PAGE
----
When the quality of sleep of the group that used nocturnal CPAP was compared with that of the group without CPAP, significant differences were observed. In the first group, sleep quality improved (better) in 25 (37%), remained unchanged (equal) in 14 (21%), and worsened (worse) in 29 (43%) patients. Among those without CPAP, sleep quality improved in 26 (16%), remained unchanged in 46 (29%), and worsened in 89 (55%) (p = 0.0028). Statistically significant differences were observed when the two groups were compared using only the variables “worse” and “equal” (p = 0.0056) or “better” and “worse (p = 0.0023); there was a higher prevalence of “equal” and “better” sleep in the CPAP group.


Based on current knowledge of sleep physiology and the fact that sleep alters virtually all organ systems, PSG is a useful tool not only for diagnosis but also for monitoring sleep breathing and sleep-related disorders [1].

This study found that some clinical parameters were correlated with PSG outcomes. The set of signs and symptoms explored in the medical consultation were, in most cases, in agreement with the PSG findings and consistent with the diagnosis. The main focus of the study was OSAS, given its high prevalence [14].

Several studies have shown that the prevalence of OSAS increases during middle age, and some have noted a peak in the sixth decade that plateaus thereafter; others have reported peak prevalence at age 55 [10]. The latter finding was similar to that obtained in the present study. The age was significantly correlated with the AIH index. However, age alone was not a predictive factor for OSAS.

The study prevalence of OSAS, 59.35%, was higher than the observed rate of 32.8% reported by Mussman [7] from an analysis of the general population. However, it is in accordance with the >60.0% rate obtained by Mussman et al. [7], and Daltro et al. [10], from evaluations of patients referred with specific diseases.

The patient profile revealed a higher risk of OSAS in obese males [5], but although men had a 1.5-fold greater chance of presenting with a moderate-to-severe AHI than women, this finding was not consistent statistically; a similar finding was reported by Knorst et al. [5], Compared to other studies, in the present study, the large number of women (42%) included is remarkable, which reported a lower prevalence [5,6,8,10]. Thus, the reported tendency towards an OSAS sub-diagnosis in women based on incipient clinical findings [7], might be reduced in our sample.

Regarding BMI, many studies have considered this to be the most important variable for predicting OSAS [5,7,8], our data, however, did not confirm this, and indeed found that even non-obese men under age 50 years can suffer from OSAS. This finding corroborates the approach recommended by the Brazilian Ministry of Health, which does not include a preoperative PSG examination for bariatric surgery and stresses that the clinical data are superior to laboratory findings.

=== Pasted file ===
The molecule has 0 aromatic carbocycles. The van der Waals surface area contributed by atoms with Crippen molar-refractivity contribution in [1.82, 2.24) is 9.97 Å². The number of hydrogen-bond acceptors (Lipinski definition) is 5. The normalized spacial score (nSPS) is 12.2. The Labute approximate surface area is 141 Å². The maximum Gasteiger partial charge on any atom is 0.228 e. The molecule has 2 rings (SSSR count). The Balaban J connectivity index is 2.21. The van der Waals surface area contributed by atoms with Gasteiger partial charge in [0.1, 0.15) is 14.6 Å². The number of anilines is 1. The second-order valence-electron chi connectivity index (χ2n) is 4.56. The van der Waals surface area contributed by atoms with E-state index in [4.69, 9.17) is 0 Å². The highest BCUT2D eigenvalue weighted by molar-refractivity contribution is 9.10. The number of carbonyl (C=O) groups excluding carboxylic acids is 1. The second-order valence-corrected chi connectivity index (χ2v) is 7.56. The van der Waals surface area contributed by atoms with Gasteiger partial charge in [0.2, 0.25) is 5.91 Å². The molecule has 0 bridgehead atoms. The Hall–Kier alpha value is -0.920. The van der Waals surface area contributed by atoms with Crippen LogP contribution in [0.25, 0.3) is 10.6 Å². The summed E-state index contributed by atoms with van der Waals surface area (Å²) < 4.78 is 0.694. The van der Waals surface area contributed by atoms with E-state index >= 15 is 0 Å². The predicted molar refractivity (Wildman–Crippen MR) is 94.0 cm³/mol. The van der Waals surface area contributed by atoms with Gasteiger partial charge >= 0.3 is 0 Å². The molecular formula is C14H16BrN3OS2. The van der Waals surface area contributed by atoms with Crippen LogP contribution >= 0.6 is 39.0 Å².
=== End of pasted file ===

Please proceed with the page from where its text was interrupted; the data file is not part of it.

In accordance with Reimão et al. [15], our study found a positive relationship between OSAS, stroke, and ischemic heart disease, which raises the question of whether PSG is a useful test for monitoring patients with multiple risk factors for these conditions. In accordance with findings from other authors, no relationship between excessive daytime sleepiness and OSAS severity [16,17], was detected. In fact, OSAS appears to worsen daytime sleepiness, but does not appear to be the cause of it.

In the present study, waist and neck circumferences were correlated with the AIH index, but both of the circumferences were not useful for predicting the occurrence of OSAS, which supports findings from other series [8,18], this parameter could be more reliable if assessed by magnetic resonance imaging. Other studies have described the limitations of this parameter since OSAS is associated with alterations caused by systemic metabolic syndrome rather than simply isolated neck circumference [6].

The significance of the Epworth score to predict the diagnosis, as calculated by kappa index, this index is not relevant. Therefore, it can be inferred that the sleep apnea is one of the factors which determinate the daytime sleepiness, but not the only one. As the necessity of sleeping for each individual is different, the tendency to the sleepiness can also be different considering other factors such as age, activities during the day and individual characteristics.

Finally, there was an agreement between the clinical indication and PSG diagnosis in most cases, reflecting a good index of disease suspicion and good criteria for requesting a PSG examination, which is critical for rationalization of resources. Even so, the existence of simple anthropometric parameters that can predict a positive PSG diagnosis of OSAS would reduce costs and promote faster and more accurate diagnosis. Although rates of AIH were directly correlated with parameters such as age, waist and neck circumferences, when testing the clinical significance of this correlation, it was not enough to predict the OSAS diagnosis (AIH > 15). Careful interpretation of positive correlation is needed to avoid the wrong substitution of PSG exam for other parameters, as it will not be able to establish the Sleep Apnea diagnosis as shown by our results. Having said that, the indication of PSG is ratified to be essential for the investigation of sleep disorders.


We thank Editage Company for the English review and corrections.


P = probability obtained with the chi-square test

* = statistically significant difference

F = female

M = male